This risk I fully see.

    But I don't get this mechanism.

    Why can't there be one big coordinated election every four/five/whatever years?
     
  8. Feb 1, 2014 #7
    In my view systems don't matter all that much. Power centers will reach their goals regardless.

    It would be nice if we could do away with representative government and have the people vote on each issue, but the world is farfrom being ready for that.
     
  9. Feb 1, 2014 #8
    During the Andrew Johnson administration the cabinet was more or less removed from the President's control. For good reason, I might add.
     
  10. Feb 1, 2014 #9

    Astronuc

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    Can voters, i.e., the electorate be objective (as opposed to subjective), rational and informed?

    Why would a divided government be more effective, or less costly? Wouldn't each seek predominance, or it's function be subject to the same vagaries or whims of the persons serving in the top position, or the vagaries of the electorate?
     
  11. Feb 1, 2014 #10

    AlephZero

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    What you need is a Government Department of Information and Rationality, to round up the dissenters.
     
  12. Feb 2, 2014 #11
    This happened during the Reign of Terror of the French Revolution. The rump National Convention acted as both legislature and executive with the Committee of Public Safety holding most of the executive power. It was effective in the sense of improving some conditions in France and gaining military victories over foreign adversaries, but was a bit hard on the 16000 or so people who lost their heads and many others who worried about losing theirs. All in all, I give it a C-.

    http://en.wikipedia.org/wiki/Reign_of_Terror
     
    Last edited: Feb 2, 2014
  13. Feb 2, 2014 #12
    No, democracy absolutely fails at that. It has, however some different advantages that partially justify its existence:
    a) Some abuses of power and corruption among elites are so blatant that even masses correctly identify them and reasonably demand adjustments.
    b) Its popular among people and perceived as legitimate (which is as good as saying that a king is perceiving as being the rightful heir which would provide him with some support regardless of his governance skills).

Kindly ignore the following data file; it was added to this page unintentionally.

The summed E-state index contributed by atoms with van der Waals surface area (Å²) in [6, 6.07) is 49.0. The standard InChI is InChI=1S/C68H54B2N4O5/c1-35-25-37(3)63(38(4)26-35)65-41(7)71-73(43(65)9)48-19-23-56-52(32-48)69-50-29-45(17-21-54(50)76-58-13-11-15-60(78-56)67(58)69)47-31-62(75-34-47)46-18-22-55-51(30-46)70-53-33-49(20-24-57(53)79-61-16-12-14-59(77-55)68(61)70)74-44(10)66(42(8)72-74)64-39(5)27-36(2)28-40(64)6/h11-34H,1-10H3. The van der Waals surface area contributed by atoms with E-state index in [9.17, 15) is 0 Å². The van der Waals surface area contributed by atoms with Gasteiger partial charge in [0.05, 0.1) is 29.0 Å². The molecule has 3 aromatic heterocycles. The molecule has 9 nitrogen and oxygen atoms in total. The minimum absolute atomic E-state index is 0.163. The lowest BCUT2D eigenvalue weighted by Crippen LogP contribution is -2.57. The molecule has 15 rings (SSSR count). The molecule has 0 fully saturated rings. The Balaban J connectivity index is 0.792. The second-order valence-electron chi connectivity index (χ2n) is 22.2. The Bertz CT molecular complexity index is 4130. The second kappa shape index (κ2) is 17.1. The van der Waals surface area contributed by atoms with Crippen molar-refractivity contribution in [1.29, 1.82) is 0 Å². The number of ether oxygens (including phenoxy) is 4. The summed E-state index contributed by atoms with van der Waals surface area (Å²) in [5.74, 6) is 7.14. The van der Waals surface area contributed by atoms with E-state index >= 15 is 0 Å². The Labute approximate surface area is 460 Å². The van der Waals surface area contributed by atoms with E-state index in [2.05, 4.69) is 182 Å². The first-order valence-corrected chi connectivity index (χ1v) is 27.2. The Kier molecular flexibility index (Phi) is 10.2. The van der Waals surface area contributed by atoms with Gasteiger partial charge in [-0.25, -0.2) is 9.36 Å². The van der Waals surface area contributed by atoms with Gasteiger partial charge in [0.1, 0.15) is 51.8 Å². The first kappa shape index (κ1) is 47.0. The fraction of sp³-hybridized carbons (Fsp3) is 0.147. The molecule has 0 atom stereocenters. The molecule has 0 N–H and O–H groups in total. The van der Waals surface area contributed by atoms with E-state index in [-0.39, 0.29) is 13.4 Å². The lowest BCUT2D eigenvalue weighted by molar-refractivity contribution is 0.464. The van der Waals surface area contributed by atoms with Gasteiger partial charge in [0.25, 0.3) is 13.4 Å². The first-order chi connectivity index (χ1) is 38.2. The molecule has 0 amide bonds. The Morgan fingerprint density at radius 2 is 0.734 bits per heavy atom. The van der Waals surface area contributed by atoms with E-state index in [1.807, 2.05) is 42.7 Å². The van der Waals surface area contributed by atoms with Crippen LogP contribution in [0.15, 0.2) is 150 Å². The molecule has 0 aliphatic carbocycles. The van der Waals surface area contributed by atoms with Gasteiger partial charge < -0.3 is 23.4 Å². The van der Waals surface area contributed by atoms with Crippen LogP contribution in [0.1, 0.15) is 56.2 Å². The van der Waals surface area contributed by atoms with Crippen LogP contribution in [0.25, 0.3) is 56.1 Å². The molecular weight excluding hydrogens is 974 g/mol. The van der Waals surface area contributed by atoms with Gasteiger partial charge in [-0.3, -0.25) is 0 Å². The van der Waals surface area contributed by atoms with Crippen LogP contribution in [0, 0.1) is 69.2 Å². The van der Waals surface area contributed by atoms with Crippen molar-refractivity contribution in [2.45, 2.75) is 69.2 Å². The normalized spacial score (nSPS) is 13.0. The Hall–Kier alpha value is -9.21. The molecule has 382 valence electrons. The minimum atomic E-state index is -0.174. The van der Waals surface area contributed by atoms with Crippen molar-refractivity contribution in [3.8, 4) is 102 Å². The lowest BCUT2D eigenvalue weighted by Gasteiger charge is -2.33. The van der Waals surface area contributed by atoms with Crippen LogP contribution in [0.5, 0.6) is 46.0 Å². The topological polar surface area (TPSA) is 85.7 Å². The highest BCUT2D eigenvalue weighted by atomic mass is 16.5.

c) It provides social peace by giving people a chance to replace unpopular gov in the most possibly humanitarian and orderly manner every four years.
    d) It silences all prospective revolutionaries by convincing them that if they really have as much support as they claim they should run in an election.

    (other thing that point "a" and "c" could be also achieved in some less democratic and more meritocratic system)

    It should be more accountable. Whether more accountability would actually change anything concerning effectiveness and costs that's a more open question.
     
  14. Feb 2, 2014 #13

    D H

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    Case in point: Texas.

    At the state level, we elect the governor and lieutenant governor; the attorney general; the comptroller; land office, agriculture, and railroad commissioners; and justices and judges for the highest courts in the state. We elect all judges and justices in Texas, from the highest courts of the state (Supreme Court and Court of Criminal Appeals) all the way down to the local justices of the peace. We elect surveyors, tax assessor-collectors, treasurers. We elect members to the state board of education. (Aside: Because Texas is so big, our school board has a big influence on textbooks across the nation. The fight to keep evolution in the texts and creationism out has been massive.) The ballots are massive and the key state, district, and local elections are in held off years as if to ensure that only a few people vote.
     
  15. Feb 2, 2014 #14

    SteamKing